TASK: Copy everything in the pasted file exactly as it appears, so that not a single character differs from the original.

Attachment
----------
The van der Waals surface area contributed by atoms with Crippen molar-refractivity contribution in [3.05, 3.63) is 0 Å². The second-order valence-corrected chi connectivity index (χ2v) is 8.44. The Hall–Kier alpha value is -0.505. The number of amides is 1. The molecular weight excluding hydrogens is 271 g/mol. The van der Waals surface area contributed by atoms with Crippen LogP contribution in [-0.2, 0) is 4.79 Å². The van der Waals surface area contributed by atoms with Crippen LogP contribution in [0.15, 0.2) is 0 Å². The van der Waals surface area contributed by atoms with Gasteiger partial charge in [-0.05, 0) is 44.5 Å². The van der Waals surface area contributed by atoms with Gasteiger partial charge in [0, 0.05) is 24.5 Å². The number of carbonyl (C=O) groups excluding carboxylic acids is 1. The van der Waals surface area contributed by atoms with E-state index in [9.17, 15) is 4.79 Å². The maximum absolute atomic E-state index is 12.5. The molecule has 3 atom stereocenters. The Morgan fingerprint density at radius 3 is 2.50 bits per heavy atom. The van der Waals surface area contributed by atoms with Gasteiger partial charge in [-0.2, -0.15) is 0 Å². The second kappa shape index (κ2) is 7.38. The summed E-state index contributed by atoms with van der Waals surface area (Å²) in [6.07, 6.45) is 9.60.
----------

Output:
The van der Waals surface area contributed by atoms with Crippen molar-refractivity contribution in [3.05, 3.63) is 0 Å². The second-order valence-corrected chi connectivity index (χ2v) is 8.44. The Hall–Kier alpha value is -0.505. The number of amides is 1. The molecular weight excluding hydrogens is 271 g/mol. The van der Waals surface area contributed by atoms with Crippen LogP contribution in [-0.2, 0) is 4.79 Å². The van der Waals surface area contributed by atoms with Crippen LogP contribution in [0.15, 0.2) is 0 Å². The van der Waals surface area contributed by atoms with Gasteiger partial charge in [-0.05, 0) is 44.5 Å². The van der Waals surface area contributed by atoms with Gasteiger partial charge in [0, 0.05) is 24.5 Å². The number of carbonyl (C=O) groups excluding carboxylic acids is 1. The van der Waals surface area contributed by atoms with E-state index in [9.17, 15) is 4.79 Å². The maximum absolute atomic E-state index is 12.5. The molecule has 3 atom stereocenters. The Morgan fingerprint density at radius 3 is 2.50 bits per heavy atom. The van der Waals surface area contributed by atoms with Gasteiger partial charge in [-0.2, -0.15) is 0 Å². The second kappa shape index (κ2) is 7.38. The summed E-state index contributed by atoms with van der Waals surface area (Å²) in [6.07, 6.45) is 9.60.